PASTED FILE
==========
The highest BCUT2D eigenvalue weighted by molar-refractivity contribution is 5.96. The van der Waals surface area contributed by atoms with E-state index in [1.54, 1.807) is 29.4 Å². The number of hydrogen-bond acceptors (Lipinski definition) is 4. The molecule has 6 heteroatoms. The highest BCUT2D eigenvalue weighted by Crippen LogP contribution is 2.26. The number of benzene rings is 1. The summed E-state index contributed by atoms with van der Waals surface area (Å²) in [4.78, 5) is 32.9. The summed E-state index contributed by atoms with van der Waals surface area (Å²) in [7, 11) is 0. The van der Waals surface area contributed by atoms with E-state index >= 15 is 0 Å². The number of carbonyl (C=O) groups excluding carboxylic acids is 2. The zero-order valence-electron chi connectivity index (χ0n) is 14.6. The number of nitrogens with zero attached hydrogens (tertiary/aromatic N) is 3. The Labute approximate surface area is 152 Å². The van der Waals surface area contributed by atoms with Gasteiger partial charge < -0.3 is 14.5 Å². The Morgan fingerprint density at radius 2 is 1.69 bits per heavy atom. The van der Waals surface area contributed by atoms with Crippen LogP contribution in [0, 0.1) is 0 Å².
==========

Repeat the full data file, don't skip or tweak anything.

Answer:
The highest BCUT2D eigenvalue weighted by molar-refractivity contribution is 5.96. The van der Waals surface area contributed by atoms with E-state index in [1.54, 1.807) is 29.4 Å². The number of hydrogen-bond acceptors (Lipinski definition) is 4. The molecule has 6 heteroatoms. The highest BCUT2D eigenvalue weighted by Crippen LogP contribution is 2.26. The number of benzene rings is 1. The summed E-state index contributed by atoms with van der Waals surface area (Å²) in [4.78, 5) is 32.9. The summed E-state index contributed by atoms with van der Waals surface area (Å²) in [7, 11) is 0. The van der Waals surface area contributed by atoms with E-state index >= 15 is 0 Å². The number of carbonyl (C=O) groups excluding carboxylic acids is 2. The zero-order valence-electron chi connectivity index (χ0n) is 14.6. The number of nitrogens with zero attached hydrogens (tertiary/aromatic N) is 3. The Labute approximate surface area is 152 Å². The van der Waals surface area contributed by atoms with Gasteiger partial charge < -0.3 is 14.5 Å². The Morgan fingerprint density at radius 2 is 1.69 bits per heavy atom. The van der Waals surface area contributed by atoms with Crippen LogP contribution in [0, 0.1) is 0 Å².